Lip Color Changes as a Symptom
Lip, skin, and mucous membrane color changes indicate problems as these are the main defense barrier of the human body. In general, they express the state of internal health. However, there are times in which they may indicate the presence of some condition, deficiency, or illness. Continue reading to find out more about what color changes in the lips mean!
The lips are one of the most sensitive and delicate tissues and have over a million nerve receptors. Their color is due to the presence of many blood vessels that run under their surface. The amount of melatonin that determines pigmentation also plays a role.
Generally, a healthy appearance is anything from a light pink to a brownish hue. However, some lip color changes can indicate that something isn’t right. These variations range from partial stains to blue or purplish, whitish, and blackish colorations.
Causes of lip color changes
The skin of the lips is often susceptible to external factors that alter its composition and physiology. Smoking is an example of this. In turn, many diseases manifest as lesions or alterations. Some studies claim the appearance of facial soft tissues reflects the condition of the underlying hard tissues.
Lip color changes could be due to a long list of conditions such as dehydration, nutritional deficiencies, and exposure to sunlight, among others. However, they’re also often a clinical expression of cardiovascular, respiratory, oncologic, and hematologic pathologies.
The manifestation of white or pale lips is usually due to dehydration and a decrease in the number of red blood cells in the blood or anemia. This sign is usually an obvious paleness that includes the conjunctivae, gums, and under the nails.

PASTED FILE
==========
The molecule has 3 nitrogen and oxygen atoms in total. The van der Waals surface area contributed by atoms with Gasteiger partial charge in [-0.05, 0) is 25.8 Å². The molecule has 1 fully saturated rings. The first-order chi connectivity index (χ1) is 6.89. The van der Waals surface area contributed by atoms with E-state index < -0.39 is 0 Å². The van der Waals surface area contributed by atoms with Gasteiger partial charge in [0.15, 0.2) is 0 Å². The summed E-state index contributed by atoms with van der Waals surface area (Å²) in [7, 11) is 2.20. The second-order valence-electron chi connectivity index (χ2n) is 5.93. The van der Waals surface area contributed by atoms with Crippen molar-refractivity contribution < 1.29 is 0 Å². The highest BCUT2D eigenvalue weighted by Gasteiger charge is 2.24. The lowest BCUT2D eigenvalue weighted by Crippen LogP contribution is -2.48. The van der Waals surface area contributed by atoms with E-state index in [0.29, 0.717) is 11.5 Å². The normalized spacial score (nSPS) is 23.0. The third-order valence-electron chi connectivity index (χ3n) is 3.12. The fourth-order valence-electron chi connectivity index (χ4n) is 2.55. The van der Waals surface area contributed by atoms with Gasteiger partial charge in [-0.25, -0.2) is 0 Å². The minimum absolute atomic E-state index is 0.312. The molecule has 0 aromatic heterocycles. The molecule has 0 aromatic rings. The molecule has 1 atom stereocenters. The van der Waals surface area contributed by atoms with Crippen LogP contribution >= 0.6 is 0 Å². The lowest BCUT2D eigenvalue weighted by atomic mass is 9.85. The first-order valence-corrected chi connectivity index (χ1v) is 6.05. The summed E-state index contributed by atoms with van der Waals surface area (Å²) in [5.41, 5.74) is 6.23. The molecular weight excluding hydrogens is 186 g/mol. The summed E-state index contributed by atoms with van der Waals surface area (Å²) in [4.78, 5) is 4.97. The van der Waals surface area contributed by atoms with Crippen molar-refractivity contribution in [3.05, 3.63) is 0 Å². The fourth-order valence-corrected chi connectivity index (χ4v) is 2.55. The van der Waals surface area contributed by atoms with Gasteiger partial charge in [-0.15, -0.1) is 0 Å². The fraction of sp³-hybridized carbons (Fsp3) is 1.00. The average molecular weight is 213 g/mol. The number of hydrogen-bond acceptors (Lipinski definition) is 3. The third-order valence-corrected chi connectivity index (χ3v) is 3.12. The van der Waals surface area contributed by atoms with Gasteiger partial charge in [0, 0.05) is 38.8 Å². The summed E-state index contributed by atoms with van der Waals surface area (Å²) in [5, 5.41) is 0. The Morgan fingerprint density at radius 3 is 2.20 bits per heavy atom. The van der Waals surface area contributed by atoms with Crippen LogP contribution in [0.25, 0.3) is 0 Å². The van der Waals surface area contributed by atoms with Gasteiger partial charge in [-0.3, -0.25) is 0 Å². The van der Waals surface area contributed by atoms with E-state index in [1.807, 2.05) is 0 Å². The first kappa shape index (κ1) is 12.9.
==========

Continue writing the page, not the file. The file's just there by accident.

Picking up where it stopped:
Estimates indicate that diarrhea is the most common cause of dehydration, especially in children and teenagers. In addition, fluid loss may be correlated with internal or external bleeding — such as heavy menstrual flow.
In most patients, anemia is usually the result of nutritional deficiencies. Such is the case of low intake or absorption of iron, vitamin B 12, and folic acid. In addition, some hereditary diseases such as thalassemia or hemophilia can cause it.
Bluish lips, skin, and other mucous membranes are clinically diagnosed as cyanosis. The red color of the blood is a result of the concentration of hemoglobin in the blood. However, it becomes dark or purplish at a low oxygen level, which determines the manifestation of cyanosis, according to studies.
Evidence of blue lips, fingers, and mucous membranes is usually the result of respiratory and cardiovascular conditions. Also, chronic obstructive pulmonary disease (COPD), asthma, mechanical asphyxia, and respiratory failure are frequent here.
In addition, heart failure, shock, sepsis, low temperatures, and pesticide poisoning can cause this condition. In addition, some congenital disorders, such as ventricular septal defect and vascular malformations, are associated with blue lips.